• Aggravated criminal sexual assault,
  • Predatory criminal sexual assault of a child,
  • Criminal sexual abuse,
  • Aggravated criminal sexual abuse,
  • Ritualized abuse of a child.

Certain other crimes also require registration in the sex offender registry. The sex offender registration laws also require  someone convicted for kidnapping, aggravated kidnapping, unlawful restraint, aggravated unlawful restraint, and luring a child into a car to register as a sex offender if the victim was under 18 years of age, the offender was not a parent of the victim, and if the defendant was sexually motivated to commit the crime. A conviction for first-degree murder also requires someone to register as a sex offender if released from custody.

2.      The Sex Offender Registration Laws Don’t Require a Conviction for a Sex Offense

The sex crime laws in Illinois require anyone convicted of a sex offense to register as a sex offender. However, a conviction is not the only finding that can require someone to register as a sex offender. The other adjudications requiring registration as a sex offender include:

  • Anyone found not guilty by reason of insanity of a sex offense;
  • Anyone who is the subject of a finding not resulting in an acquittal of a sex offense;
  • Any juvenile who is adjudicated delinquent for any offense that would require an adult to register as a sex offender; or
  • Any person who is adjudicated as being sexually dangerous or sexually violent.

 3.      How Long Must Someone Remain Registered as a Sex Offender?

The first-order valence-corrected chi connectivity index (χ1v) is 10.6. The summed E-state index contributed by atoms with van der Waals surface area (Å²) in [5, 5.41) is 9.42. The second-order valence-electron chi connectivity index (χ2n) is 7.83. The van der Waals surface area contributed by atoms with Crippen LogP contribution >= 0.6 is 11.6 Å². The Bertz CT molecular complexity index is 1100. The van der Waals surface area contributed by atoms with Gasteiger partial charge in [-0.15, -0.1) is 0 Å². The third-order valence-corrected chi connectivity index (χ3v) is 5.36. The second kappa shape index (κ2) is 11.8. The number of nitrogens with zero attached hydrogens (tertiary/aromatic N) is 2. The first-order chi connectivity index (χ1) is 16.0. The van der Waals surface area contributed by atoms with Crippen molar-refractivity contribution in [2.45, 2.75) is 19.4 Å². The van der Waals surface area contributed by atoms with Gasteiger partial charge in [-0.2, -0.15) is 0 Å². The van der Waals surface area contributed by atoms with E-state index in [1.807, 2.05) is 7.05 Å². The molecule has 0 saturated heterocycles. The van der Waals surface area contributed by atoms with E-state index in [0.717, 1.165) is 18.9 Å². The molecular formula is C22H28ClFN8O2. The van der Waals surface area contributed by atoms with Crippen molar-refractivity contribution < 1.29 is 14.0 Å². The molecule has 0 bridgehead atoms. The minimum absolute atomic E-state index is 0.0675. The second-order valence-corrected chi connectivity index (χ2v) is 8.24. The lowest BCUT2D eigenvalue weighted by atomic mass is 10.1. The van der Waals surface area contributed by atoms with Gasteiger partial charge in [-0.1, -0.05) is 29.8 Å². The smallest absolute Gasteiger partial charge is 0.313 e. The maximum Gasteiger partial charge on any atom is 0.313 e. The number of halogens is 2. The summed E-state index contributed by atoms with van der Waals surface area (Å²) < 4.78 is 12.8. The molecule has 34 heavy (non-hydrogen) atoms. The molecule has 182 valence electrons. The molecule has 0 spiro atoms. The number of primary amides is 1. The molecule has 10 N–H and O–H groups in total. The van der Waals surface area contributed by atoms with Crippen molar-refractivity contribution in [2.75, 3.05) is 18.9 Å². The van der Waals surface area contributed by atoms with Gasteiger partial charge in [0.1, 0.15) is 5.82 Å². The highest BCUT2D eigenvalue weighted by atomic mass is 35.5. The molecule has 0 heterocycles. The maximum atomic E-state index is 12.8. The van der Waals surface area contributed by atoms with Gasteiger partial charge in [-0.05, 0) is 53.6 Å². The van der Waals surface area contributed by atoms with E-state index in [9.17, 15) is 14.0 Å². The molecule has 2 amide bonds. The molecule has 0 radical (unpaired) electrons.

Once convicted of a sex offense, a person is required to register annually for a period of 10 years. The person must register in person within 3 days of moving into the municipality or within 1-year of his or her last registration. The 10-year period begins immediately if the person receives a sentence of probation or it begins upon release from incarceration. A violation of probation can result in the 10-year period beginning anew.

A person convicted of failure to register as a sex offender is required to register every 3 months for the remainder of his or her registration period. The 10-year period can be extended for another 10-years following a conviction for failing to register as a sex offender.

Individuals convicted of first-degree murder or those adjudicated as a sexual predator, sexually dangerous or sexually violent must register every 90 days for his or her natural life.

4.      How Do You Comply With the Registration Requirements of the Sex Offender Registration Laws?

Anyone adjudicated as a sex offender or as a sexual predator must register with the chief of police of the municipality in which he or she lives. The person must register in person and must provide: